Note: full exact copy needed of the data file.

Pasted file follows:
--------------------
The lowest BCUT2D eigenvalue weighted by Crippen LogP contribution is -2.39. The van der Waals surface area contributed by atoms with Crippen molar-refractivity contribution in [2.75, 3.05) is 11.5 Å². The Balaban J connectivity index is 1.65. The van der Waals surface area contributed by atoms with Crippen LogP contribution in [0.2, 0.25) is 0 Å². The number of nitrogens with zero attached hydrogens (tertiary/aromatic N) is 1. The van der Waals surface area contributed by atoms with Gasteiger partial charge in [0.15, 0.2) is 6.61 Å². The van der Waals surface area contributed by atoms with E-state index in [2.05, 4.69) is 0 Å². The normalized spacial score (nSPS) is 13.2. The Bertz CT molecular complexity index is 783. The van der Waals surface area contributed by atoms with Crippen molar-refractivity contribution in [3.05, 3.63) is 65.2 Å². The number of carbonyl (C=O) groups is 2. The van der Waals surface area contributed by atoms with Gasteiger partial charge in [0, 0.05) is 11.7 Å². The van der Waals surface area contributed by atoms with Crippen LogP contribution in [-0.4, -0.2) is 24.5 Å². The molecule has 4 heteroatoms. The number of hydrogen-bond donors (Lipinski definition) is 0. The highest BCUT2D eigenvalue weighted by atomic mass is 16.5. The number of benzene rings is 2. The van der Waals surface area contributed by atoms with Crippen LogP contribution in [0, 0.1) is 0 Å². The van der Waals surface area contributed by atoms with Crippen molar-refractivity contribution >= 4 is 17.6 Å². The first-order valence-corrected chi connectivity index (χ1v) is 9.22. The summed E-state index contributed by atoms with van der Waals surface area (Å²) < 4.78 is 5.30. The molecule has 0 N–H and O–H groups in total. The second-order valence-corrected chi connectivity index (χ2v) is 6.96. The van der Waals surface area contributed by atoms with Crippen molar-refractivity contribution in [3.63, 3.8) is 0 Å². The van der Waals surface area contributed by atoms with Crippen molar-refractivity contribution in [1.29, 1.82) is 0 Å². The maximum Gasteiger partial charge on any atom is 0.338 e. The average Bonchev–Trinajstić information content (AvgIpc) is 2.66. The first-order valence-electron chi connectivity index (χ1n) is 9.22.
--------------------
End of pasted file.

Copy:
The lowest BCUT2D eigenvalue weighted by Crippen LogP contribution is -2.39. The van der Waals surface area contributed by atoms with Crippen molar-refractivity contribution in [2.75, 3.05) is 11.5 Å². The Balaban J connectivity index is 1.65. The van der Waals surface area contributed by atoms with Crippen LogP contribution in [0.2, 0.25) is 0 Å². The number of nitrogens with zero attached hydrogens (tertiary/aromatic N) is 1. The van der Waals surface area contributed by atoms with Gasteiger partial charge in [0.15, 0.2) is 6.61 Å². The van der Waals surface area contributed by atoms with E-state index in [2.05, 4.69) is 0 Å². The normalized spacial score (nSPS) is 13.2. The Bertz CT molecular complexity index is 783. The van der Waals surface area contributed by atoms with Crippen molar-refractivity contribution in [3.05, 3.63) is 65.2 Å². The number of carbonyl (C=O) groups is 2. The van der Waals surface area contributed by atoms with Gasteiger partial charge in [0, 0.05) is 11.7 Å². The van der Waals surface area contributed by atoms with Crippen LogP contribution in [-0.4, -0.2) is 24.5 Å². The molecule has 4 heteroatoms. The number of hydrogen-bond donors (Lipinski definition) is 0. The highest BCUT2D eigenvalue weighted by atomic mass is 16.5. The number of benzene rings is 2. The van der Waals surface area contributed by atoms with Crippen LogP contribution in [0, 0.1) is 0 Å². The van der Waals surface area contributed by atoms with Crippen molar-refractivity contribution >= 4 is 17.6 Å². The first-order valence-corrected chi connectivity index (χ1v) is 9.22. The summed E-state index contributed by atoms with van der Waals surface area (Å²) < 4.78 is 5.30. The molecule has 0 N–H and O–H groups in total. The second-order valence-corrected chi connectivity index (χ2v) is 6.96. The van der Waals surface area contributed by atoms with Crippen molar-refractivity contribution in [3.63, 3.8) is 0 Å². The van der Waals surface area contributed by atoms with Crippen molar-refractivity contribution in [1.29, 1.82) is 0 Å². The maximum Gasteiger partial charge on any atom is 0.338 e. The average Bonchev–Trinajstić information content (AvgIpc) is 2.66. The first-order valence-electron chi connectivity index (χ1n) is 9.22.